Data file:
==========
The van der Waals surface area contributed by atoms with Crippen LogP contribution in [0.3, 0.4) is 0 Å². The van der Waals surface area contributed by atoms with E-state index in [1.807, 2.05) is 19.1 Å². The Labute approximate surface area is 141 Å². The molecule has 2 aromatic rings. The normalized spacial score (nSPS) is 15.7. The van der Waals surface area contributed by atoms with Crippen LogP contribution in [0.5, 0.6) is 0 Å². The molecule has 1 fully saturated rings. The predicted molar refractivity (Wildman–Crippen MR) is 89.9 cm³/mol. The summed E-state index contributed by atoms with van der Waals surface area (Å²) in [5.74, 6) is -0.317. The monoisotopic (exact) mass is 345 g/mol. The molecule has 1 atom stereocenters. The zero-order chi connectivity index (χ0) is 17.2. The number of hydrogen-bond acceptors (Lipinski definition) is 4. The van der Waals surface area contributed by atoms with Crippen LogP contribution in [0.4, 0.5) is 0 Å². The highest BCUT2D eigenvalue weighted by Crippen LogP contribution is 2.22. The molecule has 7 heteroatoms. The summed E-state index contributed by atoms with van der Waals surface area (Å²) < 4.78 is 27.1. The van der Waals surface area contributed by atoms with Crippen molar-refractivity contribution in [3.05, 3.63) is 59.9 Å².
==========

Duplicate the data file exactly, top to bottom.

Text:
The van der Waals surface area contributed by atoms with Crippen LogP contribution in [0.3, 0.4) is 0 Å². The van der Waals surface area contributed by atoms with E-state index in [1.807, 2.05) is 19.1 Å². The Labute approximate surface area is 141 Å². The molecule has 2 aromatic rings. The normalized spacial score (nSPS) is 15.7. The van der Waals surface area contributed by atoms with Crippen LogP contribution in [0.5, 0.6) is 0 Å². The molecule has 1 fully saturated rings. The predicted molar refractivity (Wildman–Crippen MR) is 89.9 cm³/mol. The summed E-state index contributed by atoms with van der Waals surface area (Å²) in [5.74, 6) is -0.317. The monoisotopic (exact) mass is 345 g/mol. The molecule has 1 atom stereocenters. The zero-order chi connectivity index (χ0) is 17.2. The number of hydrogen-bond acceptors (Lipinski definition) is 4. The van der Waals surface area contributed by atoms with Crippen LogP contribution in [0.4, 0.5) is 0 Å². The highest BCUT2D eigenvalue weighted by Crippen LogP contribution is 2.22. The molecule has 7 heteroatoms. The summed E-state index contributed by atoms with van der Waals surface area (Å²) < 4.78 is 27.1. The van der Waals surface area contributed by atoms with Crippen molar-refractivity contribution in [3.05, 3.63) is 59.9 Å².